Prices across Louisiana were down no more than a nickel or so, while a dehydration unit at Enterprise Products Partners LP’s (EPD) gas gathering facility in DeSoto Parish, LA, remained offline following an explosion and fire late Wednesday. There was no impact beyond EPD’s fence line, and the fire burned itself out pretty quickly, spokesman Rick Rainey told NGI. An investigation is ongoing, and there was no word on when the unit would return to service, although the outage was not expected to be prolonged.
Midcontinent spot gas dropped as much as 16 cents. At Enable East, cash slipped only 2.5 cents to $2.435 as Enable was set to conduct integrity repairs to the AC Line running from the Chandler CS in Latimer County, OK, to the Malvern CS in Hot Spring County, AK. These repairs, expected to take place from Monday through Saturday (April 8-13), require the capacity at Chandler CS to be reduced to 500 MMcf/d.
Simultaneously, pigging runs were to be conducted on the AD line (mainline) as the AC Line anomalies are resolved. The Chandler CS is currently undergoing a planned maintenance to maintain the engines at the station which has limited capacity to 796 MMcf/d since April 2.
Furthermore, the system has experienced multiple on/off forces majeure at the Byars Lake CS upstream from Chandler in the past two weeks. “These new integrity repairs, however, will have a much more significant effect on gas flows through Chandler, which have averaged 889 MMcf/d over the past 30 days. Flows have hovered around the 1 Bcf/d mark consistently almost two weeks ago before maintenance began impacting the system,” Genscape analyst Dominic Eggerman said.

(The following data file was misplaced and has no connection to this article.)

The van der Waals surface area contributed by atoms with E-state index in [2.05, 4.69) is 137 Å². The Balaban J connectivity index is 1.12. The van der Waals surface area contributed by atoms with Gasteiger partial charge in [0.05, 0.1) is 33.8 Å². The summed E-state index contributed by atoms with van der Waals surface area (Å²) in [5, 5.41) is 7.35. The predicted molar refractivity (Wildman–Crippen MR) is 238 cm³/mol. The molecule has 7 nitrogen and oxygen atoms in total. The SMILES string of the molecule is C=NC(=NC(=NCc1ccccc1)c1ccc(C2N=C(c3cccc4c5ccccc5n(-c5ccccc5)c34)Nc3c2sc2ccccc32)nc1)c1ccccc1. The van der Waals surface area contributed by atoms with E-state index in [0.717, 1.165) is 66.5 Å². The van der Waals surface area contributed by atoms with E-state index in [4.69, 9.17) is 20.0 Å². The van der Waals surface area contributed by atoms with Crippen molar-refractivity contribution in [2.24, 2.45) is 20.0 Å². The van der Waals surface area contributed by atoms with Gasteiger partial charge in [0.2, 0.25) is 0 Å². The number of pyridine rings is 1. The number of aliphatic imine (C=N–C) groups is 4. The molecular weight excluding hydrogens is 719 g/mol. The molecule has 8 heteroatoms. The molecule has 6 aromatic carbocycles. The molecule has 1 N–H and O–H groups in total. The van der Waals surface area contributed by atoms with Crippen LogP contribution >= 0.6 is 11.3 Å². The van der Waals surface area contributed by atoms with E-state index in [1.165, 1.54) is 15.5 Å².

Overall, gas flows through Chandler would be cut by 389 MMcf/d until Saturday (April 13), when operational capacity will return to the previously limited 796 MMcf/d.
In West Texas, spot gas followed the rest of the country lower, but losses were limited to less than 20 cents and outright prices were far short of the records seen a few days earlier.
California’s SoCal Citygate spot gas prices plunged nearly 50 cents to average $3.355, although other pricing hubs in the state were down no more than 15 cents.